The membrane stability test was conducted at the Plant Physiology laboratory, Department of Crop Science, Universiti Putra Malaysia. The leaf cell membrane thermostability (CMT) in the chili pepper genotypes was assessed according to the procedure described [20]. A sample for assay consists of a paired set, namely, control () and treatment () set of 6 leaf disks each 1.3 cm2. The disks were cut from five fully expanded 3rd or 4th leaves from the top of the stem axis from each genotype. Samples were replicated three times each. Prior to assay, the paired set of leaf disks were placed in two separate test tubes (50 mL) and washed thoroughly with four exchanges of de-ionized water, 10 mL each time, to remove electrolytes adhering to the cut surface of the leaf discs. After the final wash, both sets of test tubes were filled with 10 mL de-ionized water and sealed with aluminium foil to avoid evaporation. The set of the test tubes were incubated for 20 min at 50°C in a temperature controlled water bath, while the set of test tubes were kept at room temperature (approximately 25°C). Both sets of test tubes were then incubated at 4°C (kept in a refrigerator) for 24 hrs. Initial conductance reading of both sets (CEC 1 and TEC 1) was made using an electrical conductivity meter (Starter) after bringing test tubes to room temperature. Tubes were then sealed again with aluminium foil and autoclaved at 121°C and 0.15 MPa for 20 min. to completely kill the leaf tissue. Autoclaved tubes were cooled to room temperature; content was mixed thoroughly and final conductance (CEC 2 and TEC 2) reading was taken. The CMT was calculated using the following equation, where TEC and CEC are a measure of conductance in treated and control test tubes, respectively, at initial (CEC 1 and TEC 1) and final (CEC 2 and TEC 2) conductance measurements [19]:

2.4. Morpho-Physiological Parameters

Characters assessed include disease incidence (%), plant height (cm), days to flowering, fruit length (cm), fruit weight (g), number of fruits, yield per plant (g), chlorophyll content, photosynthesis rate, and degree of pungency.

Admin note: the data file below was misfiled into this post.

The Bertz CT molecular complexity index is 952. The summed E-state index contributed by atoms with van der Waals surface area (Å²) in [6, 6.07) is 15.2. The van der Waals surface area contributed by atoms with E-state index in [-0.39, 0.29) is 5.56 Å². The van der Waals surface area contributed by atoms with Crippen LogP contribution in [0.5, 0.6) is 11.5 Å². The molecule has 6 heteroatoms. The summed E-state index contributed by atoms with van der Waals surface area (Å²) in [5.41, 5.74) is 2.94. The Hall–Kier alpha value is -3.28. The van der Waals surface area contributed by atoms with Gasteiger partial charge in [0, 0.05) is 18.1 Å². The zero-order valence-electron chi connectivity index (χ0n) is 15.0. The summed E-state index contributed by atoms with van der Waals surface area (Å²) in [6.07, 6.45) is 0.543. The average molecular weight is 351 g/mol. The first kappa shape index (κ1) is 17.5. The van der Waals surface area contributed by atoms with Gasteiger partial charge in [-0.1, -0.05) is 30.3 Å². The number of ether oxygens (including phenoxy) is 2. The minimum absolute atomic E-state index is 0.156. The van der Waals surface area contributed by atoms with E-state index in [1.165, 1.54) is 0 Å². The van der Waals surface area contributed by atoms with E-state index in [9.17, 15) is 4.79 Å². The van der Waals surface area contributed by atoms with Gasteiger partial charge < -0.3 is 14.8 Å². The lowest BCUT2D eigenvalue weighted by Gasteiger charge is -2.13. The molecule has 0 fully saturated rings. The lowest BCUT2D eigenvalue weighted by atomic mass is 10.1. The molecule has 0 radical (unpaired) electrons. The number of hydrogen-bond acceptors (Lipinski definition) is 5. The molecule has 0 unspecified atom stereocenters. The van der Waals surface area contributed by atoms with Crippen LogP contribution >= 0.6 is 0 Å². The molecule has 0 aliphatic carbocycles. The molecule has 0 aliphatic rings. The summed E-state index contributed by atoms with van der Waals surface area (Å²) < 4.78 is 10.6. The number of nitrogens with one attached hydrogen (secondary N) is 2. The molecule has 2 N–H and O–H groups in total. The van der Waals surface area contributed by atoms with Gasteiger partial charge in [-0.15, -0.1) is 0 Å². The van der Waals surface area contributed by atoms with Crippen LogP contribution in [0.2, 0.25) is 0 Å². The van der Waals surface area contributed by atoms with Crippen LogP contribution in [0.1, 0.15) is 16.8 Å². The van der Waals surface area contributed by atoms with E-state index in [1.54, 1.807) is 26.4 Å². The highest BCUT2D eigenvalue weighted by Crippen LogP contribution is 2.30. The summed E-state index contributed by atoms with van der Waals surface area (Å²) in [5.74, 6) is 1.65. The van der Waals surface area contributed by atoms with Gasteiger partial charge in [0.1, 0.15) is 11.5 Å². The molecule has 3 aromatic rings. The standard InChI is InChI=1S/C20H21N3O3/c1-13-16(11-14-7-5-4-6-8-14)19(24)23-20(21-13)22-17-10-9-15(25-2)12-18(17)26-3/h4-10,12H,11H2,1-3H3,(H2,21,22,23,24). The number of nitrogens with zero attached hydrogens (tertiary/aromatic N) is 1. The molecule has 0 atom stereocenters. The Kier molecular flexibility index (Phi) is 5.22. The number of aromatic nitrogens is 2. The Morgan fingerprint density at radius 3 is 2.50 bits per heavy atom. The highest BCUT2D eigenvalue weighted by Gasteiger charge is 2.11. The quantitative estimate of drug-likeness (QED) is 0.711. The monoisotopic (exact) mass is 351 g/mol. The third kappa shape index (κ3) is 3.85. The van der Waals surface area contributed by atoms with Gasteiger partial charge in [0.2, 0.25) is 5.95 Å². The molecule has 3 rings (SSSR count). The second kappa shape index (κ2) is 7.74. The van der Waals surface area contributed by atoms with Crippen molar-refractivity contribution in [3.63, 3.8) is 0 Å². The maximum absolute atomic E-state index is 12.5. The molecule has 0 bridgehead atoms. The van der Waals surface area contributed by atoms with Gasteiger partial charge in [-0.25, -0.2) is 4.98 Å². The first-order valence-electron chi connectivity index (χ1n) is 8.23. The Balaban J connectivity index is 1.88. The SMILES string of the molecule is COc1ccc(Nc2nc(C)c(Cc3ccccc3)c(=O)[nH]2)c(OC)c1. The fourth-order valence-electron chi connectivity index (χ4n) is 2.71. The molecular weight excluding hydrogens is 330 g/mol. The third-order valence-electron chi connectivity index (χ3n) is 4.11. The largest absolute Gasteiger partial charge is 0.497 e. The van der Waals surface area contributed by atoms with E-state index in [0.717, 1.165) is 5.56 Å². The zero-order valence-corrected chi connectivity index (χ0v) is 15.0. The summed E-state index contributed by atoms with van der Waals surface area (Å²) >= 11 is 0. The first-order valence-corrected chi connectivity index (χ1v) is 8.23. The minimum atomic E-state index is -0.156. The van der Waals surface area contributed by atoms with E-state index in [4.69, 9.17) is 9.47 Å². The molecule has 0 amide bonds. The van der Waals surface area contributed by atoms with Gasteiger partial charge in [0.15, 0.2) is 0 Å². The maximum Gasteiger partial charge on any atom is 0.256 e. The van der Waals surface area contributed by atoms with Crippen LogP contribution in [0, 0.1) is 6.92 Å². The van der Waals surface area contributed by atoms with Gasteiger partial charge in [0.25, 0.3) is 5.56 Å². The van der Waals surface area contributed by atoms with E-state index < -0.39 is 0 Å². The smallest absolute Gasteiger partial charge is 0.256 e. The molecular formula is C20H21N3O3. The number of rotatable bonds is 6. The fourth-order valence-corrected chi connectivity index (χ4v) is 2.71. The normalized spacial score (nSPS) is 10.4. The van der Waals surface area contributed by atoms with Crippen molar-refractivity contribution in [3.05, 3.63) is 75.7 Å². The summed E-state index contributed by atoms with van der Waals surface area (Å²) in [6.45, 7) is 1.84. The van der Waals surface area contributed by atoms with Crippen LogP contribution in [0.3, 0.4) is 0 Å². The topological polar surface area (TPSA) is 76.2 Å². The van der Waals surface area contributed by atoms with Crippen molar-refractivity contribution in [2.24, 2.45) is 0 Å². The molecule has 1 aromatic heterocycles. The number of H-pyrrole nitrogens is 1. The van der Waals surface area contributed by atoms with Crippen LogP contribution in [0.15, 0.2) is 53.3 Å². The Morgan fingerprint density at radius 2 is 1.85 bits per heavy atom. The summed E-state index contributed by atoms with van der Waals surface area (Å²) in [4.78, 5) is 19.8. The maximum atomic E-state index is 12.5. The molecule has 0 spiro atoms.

2.5. Chlorophyll Determination

Measurement of chlorophyll content was done following [21] procedure. Fresh leaves were collected from each replication from each genotype. One cm2 leaf disks were cut from the leaves using leaf puncher and were transferred immediately into scintillation vials containing 20 mL of 80% acetone. The vials were capped and covered with aluminium foil after which kept in the dark for 7 days. UV spectrophotometer was used to measure the absorbance at 647 and 664 nm wavelengths. Using the following formulas, total actual chlorophyll was calculated:

2.6. Photosynthesis Rate (µmol/m2/s) Measurement

Net photosynthetic for the 36 genotypes was measured from the leaves of 90-day-old seedlings. The uppermost expanded leaves were selected for the measurement using an LI-6400XT portable photosynthesis system (LiCOR Inc., Lincoln, Nebraska, USA).

2.7. Degree of Pungency

The extractions of capsaicin from the chili pepper samples was done using the method described [22] and were analyzed using Ultra Fast Liquid Chromatography (UFLC) as described [23]. Whole chili fruits from the 36 genotypes were collected for determining degree of pungency (spicy level). Scoville Heat Units was used to calculate the heat units for all samples. Scoville Heat Units are calculated in parts per million of heat (ppmH) based on sample dry weight according to the following formula from [24]: Conversion to Scoville Heat Units was made by multiplying ppmH by a factor of 15. They are classified as follows: (i)(0–700 SHU) nonpungent(ii)(700–3,000 SHU) mildly pungent(iii)(25,000–70,000 SHU) highly pungent(iv)(3,000–25,000 SHU) moderately pungent(v)(>80,000 SHU) very highly pungent [25].

2.8. Statistical Analysis

Results were analyzed using SAS software (version 9.1) for all traits and means were separated using Duncan’s Multiple Range Test (DMRT) and Least Significance Difference (LSD) at 5% level.

2.8.1. Phenotypic and Genotypic Coefficient of Variation

The estimates of phenotypic and genotypic coefficient of variation were calculated as described [26] as follows: where PCV is phenotypic coefficient of Variance, VP is phenotypic variance, GCV is Genotypic Coefficient of Variance, and Vg is genotypic variance. GCV and PCV values were categorized as low (0–10%), moderate (10–20%), and high (20% and above) as indicated by [27, 28].

2.8.2. Heritability

It was estimated as the ratio of total genotypic variance to the phenotypic variance according to [7]: where Broad sense heritability. The heritability percentage was categorized as low (0–30%), moderate (30–60%), and high ≥60% as given by [29].

2.8.3. Genetic Advance

The extent of genetic advance expected through selection for the character was calculated as in [29]: where is heritability, is phenotypic standard deviation, and is selection deferential (2.06 at 5%).